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French ship Redoutable (1791)

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As mentioned by someone in your second link ("here"), the figurehead of the Superbe was virtually the same as that of Le Commerce de Marseille:

commerce-de-marseille-2.jpg

What happened to this type of figurehead after the abolition of the monarchy in 1792 can be seen on this British print:

Vaisseau_fran%C3%A7ais_le_Commerce_de_Ma

The crown was replaced by a Phrygian cap and the lilies were carved away and, apparently, painted over with a tricolour.

The same seems to have happened to other blazons related to the Ancien Régime. E.g., Les États de Bourgogne whose escutcheon - according to a 1790 print - may have shown the arms of Burgundy or the Royal lilies (I'm not quite sure about what I see) received a tricolour escutcheon too when it became La Montagne, if we are to believe De Loutherbourgs 1795 painting of the battle of 1st June 1794:

https://www.gettyimages.at/detail/illustration/glorious-first-of-june-or-third-battle-of-ushant-between-grafiken/153414662

Interestingly, the Loutherbourg's 1794 sketch of La Montagne has a distorted figurehead which shows an indistinct cloaked and helmeted warrior figure, probably meant to hold an escutcheon as well:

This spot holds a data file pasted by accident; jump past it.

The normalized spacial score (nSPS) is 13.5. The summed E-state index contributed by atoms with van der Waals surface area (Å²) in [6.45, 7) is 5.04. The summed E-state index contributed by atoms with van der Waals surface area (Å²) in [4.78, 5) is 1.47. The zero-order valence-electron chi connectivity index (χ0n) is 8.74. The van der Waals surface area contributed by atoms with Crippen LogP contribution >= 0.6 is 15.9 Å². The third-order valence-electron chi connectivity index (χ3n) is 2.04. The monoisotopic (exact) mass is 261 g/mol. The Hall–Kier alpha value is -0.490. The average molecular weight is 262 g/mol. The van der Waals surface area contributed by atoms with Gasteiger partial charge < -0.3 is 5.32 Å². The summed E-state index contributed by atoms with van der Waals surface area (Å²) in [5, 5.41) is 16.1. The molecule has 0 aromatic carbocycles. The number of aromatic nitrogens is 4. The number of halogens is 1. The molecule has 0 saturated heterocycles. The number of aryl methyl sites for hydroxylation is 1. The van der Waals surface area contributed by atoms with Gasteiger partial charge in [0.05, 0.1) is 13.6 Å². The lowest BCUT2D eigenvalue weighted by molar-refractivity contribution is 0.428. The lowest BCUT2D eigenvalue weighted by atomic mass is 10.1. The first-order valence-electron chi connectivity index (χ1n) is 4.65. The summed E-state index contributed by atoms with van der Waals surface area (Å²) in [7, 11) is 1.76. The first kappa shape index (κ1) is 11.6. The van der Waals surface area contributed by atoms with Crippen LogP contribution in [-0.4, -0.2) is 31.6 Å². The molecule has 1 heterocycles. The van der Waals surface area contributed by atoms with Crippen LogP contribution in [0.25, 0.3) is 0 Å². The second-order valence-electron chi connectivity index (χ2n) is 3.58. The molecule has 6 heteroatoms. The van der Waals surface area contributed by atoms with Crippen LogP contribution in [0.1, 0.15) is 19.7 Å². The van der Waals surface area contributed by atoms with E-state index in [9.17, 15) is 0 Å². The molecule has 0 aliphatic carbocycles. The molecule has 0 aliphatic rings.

Philip_James_de_Loutherbourg_-_La_Montag

Actually, the painting appears to have it right as it shows the same arrangement as the 1790 French print: there, the escutcheon is held by two angels (or so), though it is still topped by a crown, which was later replaced by a helmet, according to De Loutherbourg.

As for the Redoutable figurehead. There is another French representation of the mid-19th century in the National Maritime Museum which again shows some indistinct Romano-Greek warrior. As it is a non-contemporary picture nothing can be said about its reliability:

https://collections.rmg.co.uk/collections/objects/138980.html

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Figurehead of Le Commerce de Marseille during her monarchic period (1785-1792) without painting : here.